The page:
Week 7 continues with the same format of warm-up exercises, core-centered body weight exercises and stretch cords.
Week 6 of dryland training continues to work on strengthening the core with snow angels, pelvic tucks and stretch cord rotations. Additional exercises for shoulder stabilization are also included.
This week we will be starting dryland using minimal equipment. Stretch cords and two rags if you have smooth floor or plastic plates if you have carpet. This workout is to be repeated 2-3 times this week. Add on reps as the exercises get easier.
General muscle group exercises listed. Options for machine, free weight or body weight included.
Thirty Minute body workout requiring no equipment.
60 Minute Swims
Time to build up some lactic acid! This sprint set seems benign, but if you get out of the water and sprint from a dive start on each repeat, you will get the most benefit. Teaching your body to operate on high lactate levels will enable you to slow down less as your race gets longer.
Happy Thanksgiving! This is a team building fun workout for everyone. The workout highlights turns, underwaters, reach and roll, kicking, and hand entry.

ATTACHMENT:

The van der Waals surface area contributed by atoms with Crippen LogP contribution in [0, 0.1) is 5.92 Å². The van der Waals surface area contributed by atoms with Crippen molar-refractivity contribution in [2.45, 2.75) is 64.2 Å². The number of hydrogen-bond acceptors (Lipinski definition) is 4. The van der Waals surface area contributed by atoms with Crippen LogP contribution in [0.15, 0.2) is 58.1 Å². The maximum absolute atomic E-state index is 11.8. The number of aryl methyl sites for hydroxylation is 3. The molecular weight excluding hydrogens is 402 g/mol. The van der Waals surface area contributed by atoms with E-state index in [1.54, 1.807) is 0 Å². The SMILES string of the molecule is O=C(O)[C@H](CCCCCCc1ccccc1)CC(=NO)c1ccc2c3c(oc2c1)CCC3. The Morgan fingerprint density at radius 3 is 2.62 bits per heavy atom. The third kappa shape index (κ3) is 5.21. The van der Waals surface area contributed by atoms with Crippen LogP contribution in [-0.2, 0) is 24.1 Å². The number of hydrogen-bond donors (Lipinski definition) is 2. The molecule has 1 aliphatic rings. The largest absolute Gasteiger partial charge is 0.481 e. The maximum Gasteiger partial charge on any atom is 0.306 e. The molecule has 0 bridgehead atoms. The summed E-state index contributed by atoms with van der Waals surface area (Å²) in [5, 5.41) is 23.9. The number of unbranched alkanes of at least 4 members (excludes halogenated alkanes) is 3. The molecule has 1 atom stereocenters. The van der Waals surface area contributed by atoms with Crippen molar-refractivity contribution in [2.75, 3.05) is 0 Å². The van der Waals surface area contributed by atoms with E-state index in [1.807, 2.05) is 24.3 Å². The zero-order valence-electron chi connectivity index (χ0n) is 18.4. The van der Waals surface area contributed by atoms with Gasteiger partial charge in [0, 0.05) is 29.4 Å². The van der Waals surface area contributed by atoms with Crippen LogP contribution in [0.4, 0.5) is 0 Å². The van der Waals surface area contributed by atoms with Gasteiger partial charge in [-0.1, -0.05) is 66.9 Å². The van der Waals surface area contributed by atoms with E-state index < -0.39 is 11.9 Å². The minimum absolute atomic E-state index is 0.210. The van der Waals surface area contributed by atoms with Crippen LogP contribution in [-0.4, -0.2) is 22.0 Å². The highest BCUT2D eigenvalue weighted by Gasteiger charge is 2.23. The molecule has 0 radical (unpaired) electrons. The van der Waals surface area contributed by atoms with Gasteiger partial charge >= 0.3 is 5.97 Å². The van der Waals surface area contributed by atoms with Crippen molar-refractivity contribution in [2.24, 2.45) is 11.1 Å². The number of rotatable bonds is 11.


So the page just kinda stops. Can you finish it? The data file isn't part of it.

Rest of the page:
This workout was from April 28, 2021. It was one of the first workouts of the mini season, designed to ease you back in the water after a break from swimming.
Keep your head in line with your spine by keeping your chin tucked. Pretend you have a double chin. When you are breathing. pretend you are taking a bite from a cupcake sitting on your shoulder.
Concentrate on your form for this workout. Gradually add speed and try to keep your technique perfect.
This workout features an 800 at threshold pace. This is the typical distance of the swim in a sprint triathlon. The set also includes a country club like IM where you will swim 25 Fly/25 Free/25 Fly/25 Free/ 25 Fly/25 Free, then move onto backstroke for the same.
Today we will be swimming some shorter distances, starting at threshold pace and dropping the threshold overload. Set an interval for yourself that gives you 30s rest from your threshold overload pace. Drills emphasize a high catch and long pull.
If you like 500s, you will love this workout. There are 4 x 500, four different ways. Plus in this workout, the sprinting is done first so the 500s will be extra challenging.
The main set today is a set of 200s with decreasing rest. Pay attention to your head position. Tuck your chin and elongate your neck. Look toward your armpit when you breathe.
For today’s workout, you can add a stroke for variety. Warm up a stroke or two in the warm-up and then swim one of those strokes in your build-a-stroke by 25s. The threshold endurance set is 250s.
During the 100 repeats, focus on one thing per 100. Check your time. Determine which area of focus helps you swim faster. Now apply that to the set of 125s. You will have extra rest, but the set also requires you to be 2s faster than threshold pace per 100ys.